By the time you read this, the next one booted off American Idol will, no doubt, be the only one left who can’t really sing: Bucky Covington. If it’s anyone BUT Covington, it’s official: Americans have no taste. But we kind of already knew that, didn’t we?
Since American Idol has become a thick thread woven into the pop culture fabric here in the US (though the virus began in England, wouldn’t you know), the phenomenon has become so popular Steven Spielberg has now decided to announce his own version of the show, which will find the next great film director and air on Fox some time late this year or early 2007.
Sixteen contestants will be given weekly tasks to create short films of varying genres. They will be judged by a panel of “professionals” (read: really means has-beens and verbally abusive nobodies). The viewing public will then vote the following night on who stays and who goes. Out of this, perhaps, a film director will be born. Americans will go see the movie because they will, certainly, love the person they choose.
In its own way, American Idol gives the appearance of taking out the middle man. Spielberg’s show ought to do the same thing. There is a reason why most of the films coming out of big studio Hollywood go down like sour milk; they appear to be “developed” by the same five white guys in suits who are probably either too young for the job or not smart enough in the first place to know talent and promise when they see it.
Spielberg admitted to being a fan of the show, which started out as a curiosity but became more and more “legitimate” as Kelly Clarkson, the show’s very first winner, rose to stardom. Clarkson is now considered an actual pop star selling oodles and oodles of her CD’s.
Letting America decide is a bit like letting Americans decide what they want to eat for lunch; you can be assured that they’ll take fried and sweet over wholesome and healthy. The point isn’t whether or not it’s good for you but that it’s your choice. And you’re going to spend your last dollar on it.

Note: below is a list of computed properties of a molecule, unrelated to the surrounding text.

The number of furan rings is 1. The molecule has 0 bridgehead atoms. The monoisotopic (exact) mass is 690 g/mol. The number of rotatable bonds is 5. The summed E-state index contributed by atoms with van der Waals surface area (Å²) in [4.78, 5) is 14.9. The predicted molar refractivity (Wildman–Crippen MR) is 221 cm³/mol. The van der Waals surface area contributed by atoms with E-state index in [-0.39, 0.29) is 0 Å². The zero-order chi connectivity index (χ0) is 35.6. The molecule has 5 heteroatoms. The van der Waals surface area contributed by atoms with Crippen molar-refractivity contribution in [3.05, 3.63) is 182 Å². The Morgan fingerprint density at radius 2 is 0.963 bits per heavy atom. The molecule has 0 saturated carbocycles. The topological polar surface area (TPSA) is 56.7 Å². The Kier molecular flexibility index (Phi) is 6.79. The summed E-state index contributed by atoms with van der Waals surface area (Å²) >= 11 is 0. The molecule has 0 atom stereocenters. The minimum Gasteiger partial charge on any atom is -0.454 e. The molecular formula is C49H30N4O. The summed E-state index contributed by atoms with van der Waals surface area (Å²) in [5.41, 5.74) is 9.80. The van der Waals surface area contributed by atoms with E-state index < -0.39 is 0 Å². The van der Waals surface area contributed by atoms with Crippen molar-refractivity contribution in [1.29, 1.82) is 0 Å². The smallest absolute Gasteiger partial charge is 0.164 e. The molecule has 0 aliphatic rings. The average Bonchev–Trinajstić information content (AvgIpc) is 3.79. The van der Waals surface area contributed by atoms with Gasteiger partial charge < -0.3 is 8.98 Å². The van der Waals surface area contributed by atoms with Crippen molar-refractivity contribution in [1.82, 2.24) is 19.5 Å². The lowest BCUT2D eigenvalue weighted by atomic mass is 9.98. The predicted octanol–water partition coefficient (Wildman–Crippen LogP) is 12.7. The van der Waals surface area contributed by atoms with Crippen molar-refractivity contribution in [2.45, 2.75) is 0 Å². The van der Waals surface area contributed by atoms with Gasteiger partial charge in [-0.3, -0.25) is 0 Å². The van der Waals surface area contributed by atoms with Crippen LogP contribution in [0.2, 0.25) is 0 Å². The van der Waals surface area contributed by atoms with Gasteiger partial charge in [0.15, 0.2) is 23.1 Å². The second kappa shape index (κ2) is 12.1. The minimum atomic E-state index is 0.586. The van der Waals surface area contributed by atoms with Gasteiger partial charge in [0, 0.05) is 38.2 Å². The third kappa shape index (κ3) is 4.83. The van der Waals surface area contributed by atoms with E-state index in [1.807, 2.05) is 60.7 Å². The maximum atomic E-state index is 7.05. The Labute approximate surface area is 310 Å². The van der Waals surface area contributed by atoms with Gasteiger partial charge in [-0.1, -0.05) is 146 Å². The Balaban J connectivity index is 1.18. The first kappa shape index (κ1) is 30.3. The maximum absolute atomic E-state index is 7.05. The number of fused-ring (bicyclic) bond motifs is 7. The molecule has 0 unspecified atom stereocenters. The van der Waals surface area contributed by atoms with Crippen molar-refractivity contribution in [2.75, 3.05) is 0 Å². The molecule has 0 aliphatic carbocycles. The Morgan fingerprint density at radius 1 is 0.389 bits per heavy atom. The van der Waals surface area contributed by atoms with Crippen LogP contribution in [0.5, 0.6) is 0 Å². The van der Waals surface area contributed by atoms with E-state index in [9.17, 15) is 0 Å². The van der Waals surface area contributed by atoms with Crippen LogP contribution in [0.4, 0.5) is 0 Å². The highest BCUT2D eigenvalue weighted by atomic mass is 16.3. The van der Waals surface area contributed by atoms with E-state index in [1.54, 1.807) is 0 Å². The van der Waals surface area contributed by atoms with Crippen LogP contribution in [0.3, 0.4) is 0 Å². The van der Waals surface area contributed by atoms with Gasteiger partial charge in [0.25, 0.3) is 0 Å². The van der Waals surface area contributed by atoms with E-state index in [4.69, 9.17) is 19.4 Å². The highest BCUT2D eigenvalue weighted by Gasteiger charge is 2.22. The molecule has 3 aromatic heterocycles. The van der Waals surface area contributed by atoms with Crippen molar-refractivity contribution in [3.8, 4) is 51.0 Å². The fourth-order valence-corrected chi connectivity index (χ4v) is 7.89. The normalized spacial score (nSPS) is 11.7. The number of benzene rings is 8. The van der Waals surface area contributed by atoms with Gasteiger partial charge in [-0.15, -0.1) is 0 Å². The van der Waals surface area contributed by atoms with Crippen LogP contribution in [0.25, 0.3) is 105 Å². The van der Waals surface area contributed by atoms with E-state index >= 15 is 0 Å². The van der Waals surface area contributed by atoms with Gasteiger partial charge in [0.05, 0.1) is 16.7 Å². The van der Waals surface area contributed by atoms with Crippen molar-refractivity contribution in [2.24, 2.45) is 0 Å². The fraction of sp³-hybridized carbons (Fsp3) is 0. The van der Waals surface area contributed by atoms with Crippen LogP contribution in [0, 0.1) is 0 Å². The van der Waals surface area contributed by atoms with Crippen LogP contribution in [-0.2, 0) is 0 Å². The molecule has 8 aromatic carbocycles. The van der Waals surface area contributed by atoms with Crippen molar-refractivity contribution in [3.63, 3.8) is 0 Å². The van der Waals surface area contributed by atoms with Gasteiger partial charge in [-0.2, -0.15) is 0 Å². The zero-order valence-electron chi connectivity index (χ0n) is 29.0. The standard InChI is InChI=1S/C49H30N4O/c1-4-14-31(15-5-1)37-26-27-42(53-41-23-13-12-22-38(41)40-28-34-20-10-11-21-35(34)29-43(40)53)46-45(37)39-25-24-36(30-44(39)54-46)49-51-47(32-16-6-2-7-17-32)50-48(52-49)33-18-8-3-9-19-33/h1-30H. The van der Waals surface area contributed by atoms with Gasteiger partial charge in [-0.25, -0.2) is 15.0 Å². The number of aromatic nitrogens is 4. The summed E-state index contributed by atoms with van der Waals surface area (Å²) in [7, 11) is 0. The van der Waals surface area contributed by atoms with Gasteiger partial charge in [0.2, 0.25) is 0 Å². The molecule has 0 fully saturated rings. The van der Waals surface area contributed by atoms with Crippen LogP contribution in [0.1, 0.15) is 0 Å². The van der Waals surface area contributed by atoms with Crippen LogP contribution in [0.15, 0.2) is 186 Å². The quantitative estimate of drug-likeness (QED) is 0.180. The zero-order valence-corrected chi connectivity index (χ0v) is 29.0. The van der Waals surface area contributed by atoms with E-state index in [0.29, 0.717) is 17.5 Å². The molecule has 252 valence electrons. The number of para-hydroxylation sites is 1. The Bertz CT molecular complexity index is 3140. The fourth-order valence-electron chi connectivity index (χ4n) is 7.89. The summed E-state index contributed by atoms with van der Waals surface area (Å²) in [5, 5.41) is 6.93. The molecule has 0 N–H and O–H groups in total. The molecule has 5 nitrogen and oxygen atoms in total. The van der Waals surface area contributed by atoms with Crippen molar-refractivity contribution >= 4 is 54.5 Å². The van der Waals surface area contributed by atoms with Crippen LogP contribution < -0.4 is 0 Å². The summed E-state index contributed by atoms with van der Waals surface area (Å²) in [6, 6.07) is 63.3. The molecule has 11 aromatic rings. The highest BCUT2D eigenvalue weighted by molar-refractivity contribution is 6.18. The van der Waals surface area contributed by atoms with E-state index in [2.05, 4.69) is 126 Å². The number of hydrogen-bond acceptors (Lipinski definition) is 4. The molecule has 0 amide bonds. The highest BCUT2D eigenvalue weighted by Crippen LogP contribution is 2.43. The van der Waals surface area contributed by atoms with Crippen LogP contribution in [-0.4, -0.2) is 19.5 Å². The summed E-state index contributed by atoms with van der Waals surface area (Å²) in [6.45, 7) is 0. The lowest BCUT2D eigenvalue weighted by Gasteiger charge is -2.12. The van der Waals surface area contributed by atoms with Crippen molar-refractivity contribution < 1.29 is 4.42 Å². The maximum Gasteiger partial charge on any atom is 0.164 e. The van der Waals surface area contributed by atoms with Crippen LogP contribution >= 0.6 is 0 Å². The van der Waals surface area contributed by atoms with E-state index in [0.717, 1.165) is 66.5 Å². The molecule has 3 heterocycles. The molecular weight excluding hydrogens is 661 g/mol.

But is American Idol a true stepping stone to fame or was Kelly Clarkson a fluke? Clarkson had everything going for her – a great voice and a charismatic personality that went beyond “cute.” But she was likely turned away by record execs and casting directors before American Idol for being too zaftig. Then the teeming masses came along and said, you know what, record execs? We don’t care what’s going on with all that junk in the trunk, we like how the girl sings! And lo! Clarkson then became less zaftig and more J-Lo. Everybody wins.
You gotta hand it to American Idol for proving that Americans DO know what they want. But what of all of the others who came after Clarkson? Clay Aiken (the runner-up) has made a name for himself, but what of Ruben Studdard? Fantasia? And now, the latest winner, the blond and bland Carrie Underwood? Can they go the distance like Clarkson? Fantasia has a child to raise and hasn’t been touring or appearing non-stop like the uber-ambitious Clarkson. It must come back to that old saying, talent and luck will only get you so far. The rest of it has to be filled with a desire to rise to the top at any cost.